POSTED Mon. Dec 9, 2013
State of the Saints: A tale of two Cams

The Saints were not ambiguous about snapping the Panthers eight-game win streak last night. We did not dither or pussyfoot. We crushed them.

The game opened with two Panthers drives that started strong but stalled out due to solid Saints defensive play. Both resulted in field goals, which would be the last scores of the Panthers until a garbage time touchdown in the fourth quarter. Our defense was fired up all day and Rob Ryan threw a lot of weird formations at Cam Newton to get into his head. It quite visibly worked, as Cam never looked comfortable with the coverage or the blitz packages.

Truly, the better Cam was defensive end Cam Jordan, who was in Newton’s face all day and registered two tackles for loss, two sacks and two QB hits. Jordan is fast as hell for a 287 lb 3-4 DE and is having a career season. Junior Galette also looked amazing, and Rob Ryan is great at exploiting his versatility. He’s technically an outside linebacker, but often used as a 7 or 9 technique pass rusher; he also notched two sacks coming off of the edge. We held Cam Newton to 160 passing yards and 48 rushing yards. His only passing touchdown came with less than ten minutes remaining in a game that was already over.

The Saints offensive line played well against an aggressive defense that has been giving other teams nightmares for two months. We made the wondrous DE Greg Hardy look like a muggle. The line allowed only two sacks and generated a decent run push against the Panthers’ stingy defense.

How stingy is Carolina’s defense? This season, they have not allowed a team to score more than two touchdowns. Drew threw four. Colston, who had his best game of the year, caught two of them. Running on two surgically repaired knees (five surgeries total), he’s a lot slower than he used to be, but when he puts his mind to it, he’s still great at catching passes in traffic and fighting for jump balls. His new signature move is a Charles Barkley box out that works really well against smaller corners (albeit not so much against giant Seattle corners). The other two went to Jimmy Graham, who topped 1,000 receiving yards on the season and is averaging over one touchdown per game. He’s unstoppable in the red zone.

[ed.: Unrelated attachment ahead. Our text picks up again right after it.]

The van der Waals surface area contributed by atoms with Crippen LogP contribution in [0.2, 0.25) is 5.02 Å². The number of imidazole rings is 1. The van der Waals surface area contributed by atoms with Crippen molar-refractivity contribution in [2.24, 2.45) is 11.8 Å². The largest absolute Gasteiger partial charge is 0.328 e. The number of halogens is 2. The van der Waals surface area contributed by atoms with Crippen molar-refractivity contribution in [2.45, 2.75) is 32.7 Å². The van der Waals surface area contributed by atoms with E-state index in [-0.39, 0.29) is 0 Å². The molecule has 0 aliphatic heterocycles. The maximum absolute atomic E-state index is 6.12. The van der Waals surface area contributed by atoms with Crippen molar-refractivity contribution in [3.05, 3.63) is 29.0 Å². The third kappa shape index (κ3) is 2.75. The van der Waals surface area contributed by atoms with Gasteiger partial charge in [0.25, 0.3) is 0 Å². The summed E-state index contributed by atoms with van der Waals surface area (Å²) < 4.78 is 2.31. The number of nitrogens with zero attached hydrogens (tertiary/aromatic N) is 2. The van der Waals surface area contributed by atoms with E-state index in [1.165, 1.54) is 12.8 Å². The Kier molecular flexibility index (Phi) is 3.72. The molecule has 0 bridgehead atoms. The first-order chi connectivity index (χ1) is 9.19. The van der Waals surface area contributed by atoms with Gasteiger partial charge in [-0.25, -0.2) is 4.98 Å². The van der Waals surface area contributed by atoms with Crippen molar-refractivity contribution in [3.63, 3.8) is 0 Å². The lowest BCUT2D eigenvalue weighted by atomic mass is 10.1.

The offensive play calling was much improved last night. We used the pass to set up the run, not the other way around. The Saints are best when Brees is allowed to pepper the field with precision passes to short and intermediate routes to keep defenses reeling. We were aggressive, throwing on first downs and throwing deep on short downs when the defense is playing close to the line. We did not force the run. The run did not arise organically from the flow of the game script, so we didn’t stress it. The Saints have a problem accepting this at times.

It was a great game. I lost my voice contributing to the Super Dome clamor. The 10-3 Saints are now in the driver’s seat of the NFC South. The Saints close out the season at St. Louis (5-8), then Carolina, and wrap the regular season with the Bucs (4-9) in the dome. If we beat the two bad teams and lose to the Panthers, we still get a first round bye in the playoffs and get to play at least a game in the dome.

The Rams can play well at home but I think our offense will have its way with them. As for Carolina, they won’t be so easy to beat the second time. But the playoff outlook is quite good for the Saints. Except for the existence of the Seahawks. But we’ll cross that bridge when we come (back) to it.

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